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A ballot is a device used to cast votes in an election and may be found as a piece of paper or a small ball used in secret voting.[1] It was originally a small ball (see blackballing) used to record decisions made by voters in Italy around the 16th century.[2]

Each voter uses one ballot, and ballots are not shared. In the simplest elections, a ballot may be a simple scrap of paper on which each voter writes in the name of a candidate, but governmental elections use pre-printed ballots to protect the secrecy of the votes. The voter casts their ballot in a box at a polling station.

In British English, this is usually called a "ballot paper".[3] The word ballot is used for an election process within an organization (such as a trade union "holding a ballot" of its members).


The word ballot comes from Italian ballotta, meaning a "small ball used in voting" or a "secret vote taken by ballots" in Venice, Italy.[4]


In ancient Greece, citizens used pieces of broken pottery to scratch in the name of the candidate in the procedures of ostracism.

The first use of paper ballots to conduct an election appears to have been in Rome in 139 BC, following the introduction of the lex Gabinia tabellaria.

In ancient India, around 920 AD, in Tamil Nadu, palm leaves were used for village assembly elections. The palm leaves with candidate names were put inside a mud pot for counting. This was called Kudavolai system.[5][6][7]

The first use of paper ballots in America was in 1629 within the Massachusetts Bay Colony to select a pastor for the Salem Church.[8] Paper ballots were pieces of paper marked and supplied by voters.

Before the introduction of the secret ballot, American political parties distributed ballots listing their own candidates for party supporters to deposit in ballot boxes.

Types of voting systems

Depending on the type of voting system used in the election, different ballots may be used. Ranked ballots allow voters to rank candidates in order of preference, while ballots for first-past-the-post systems only allow voters to select one candidate for each position. In party-list systems, lists may be open or closed.


Ballot design can aid or inhibit clarity in an election. Poor designs lead to confusion and potentially chaos if large numbers of voters spoil or mismark a ballot. The "butterfly ballot" used in the Palm Beach County, Florida 2000 U.S. presidential election (a ballot paper that has names down both sides, with a single column of punch holes in the center, which has been likened to a maze[9][10]) led to widespread allegations of mismarked ballots.[11] The ballot was designed to have a larger print, making it easier for the elderly voters of Palm Beach to read, but instead, it led to the names of candidates being alternately offset, with lines on both sides of each punch hole, creating confusion.[12]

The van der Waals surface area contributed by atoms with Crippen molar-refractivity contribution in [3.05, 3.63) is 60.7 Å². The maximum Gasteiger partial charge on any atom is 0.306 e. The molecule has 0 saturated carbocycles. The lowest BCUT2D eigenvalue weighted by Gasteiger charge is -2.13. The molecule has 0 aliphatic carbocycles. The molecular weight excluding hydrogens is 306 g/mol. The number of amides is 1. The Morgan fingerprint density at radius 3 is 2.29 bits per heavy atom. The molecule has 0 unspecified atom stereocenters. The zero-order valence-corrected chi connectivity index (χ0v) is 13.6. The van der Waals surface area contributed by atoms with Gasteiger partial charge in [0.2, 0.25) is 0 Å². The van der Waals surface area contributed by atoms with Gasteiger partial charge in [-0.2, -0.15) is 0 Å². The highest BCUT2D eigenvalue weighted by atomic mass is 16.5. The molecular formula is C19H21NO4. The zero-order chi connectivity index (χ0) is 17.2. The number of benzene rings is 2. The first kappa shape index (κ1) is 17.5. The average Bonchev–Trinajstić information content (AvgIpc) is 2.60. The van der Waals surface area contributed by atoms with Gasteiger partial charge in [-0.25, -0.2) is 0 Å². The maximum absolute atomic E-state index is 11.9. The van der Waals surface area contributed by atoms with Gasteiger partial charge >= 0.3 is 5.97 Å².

Further information: Vote counting system

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Ballot being dropped into a ballot box during the Finnish presidential election
Ballot being dropped into a ballot box during the Finnish presidential election

See also


  1. ^ "Ballot". Merriam-Webster. Retrieved 2012-11-07.
  2. ^ "Ballot | Origin and meaning of ballot by Online Etymology Dictionary".
  3. ^ "Ballot". Merriam-Webster Learner’s Dictionary. Retrieved 2012-11-07.[permanent dead link]
  4. ^ "Ballot". Online Etymology Dictionary. Retrieved 2012-11-07.
  5. ^ "Panchayat Raj, Policy notes 2011-2012" (PDF). Rural development & panchayat raj department, TN Government, India. Retrieved 3 November 2011.
  6. ^ "Heritage in a park". The Hindu. Chennai, India. 2 April 2010. Archived from the original on 8 April 2010.
  7. ^ "Handbook on Kongu archaeological treasures". The Hindu. Coimbatore, India. 27 June 2005. Archived from the original on 23 May 2013.
  8. ^ Jones, Douglas W.. A Brief Illustrated History of Voting. University of Iowa Department of Computer Science.
  9. ^ Associated Press (2003-07-14). "State: Ballot display revives chads, chaos of bungled election". Saint Petersburg Times Online Tampa Bay. Retrieved 2014-10-26.
  10. ^ "Statement of Commissioner Victoria Wilson". Voting Irregularities in Florida During the 2000 Presidential Election, Archived from the original on July 21, 2011. Retrieved 2014-10-26.
  11. ^ Dershowitz, Supreme Injustice: How the High Court Hijacked Election 2000, pp. 22–28. ISBN 9780195148275
  12. ^ Cheng, Alicia (2020). This is What Democracy Looked Like. New York: Princeton Architectural Press. p. 7. ISBN 9781616898878.
  13. ^ "Understanding the Japanese Election System". Retrieved 2022-06-06.

Further reading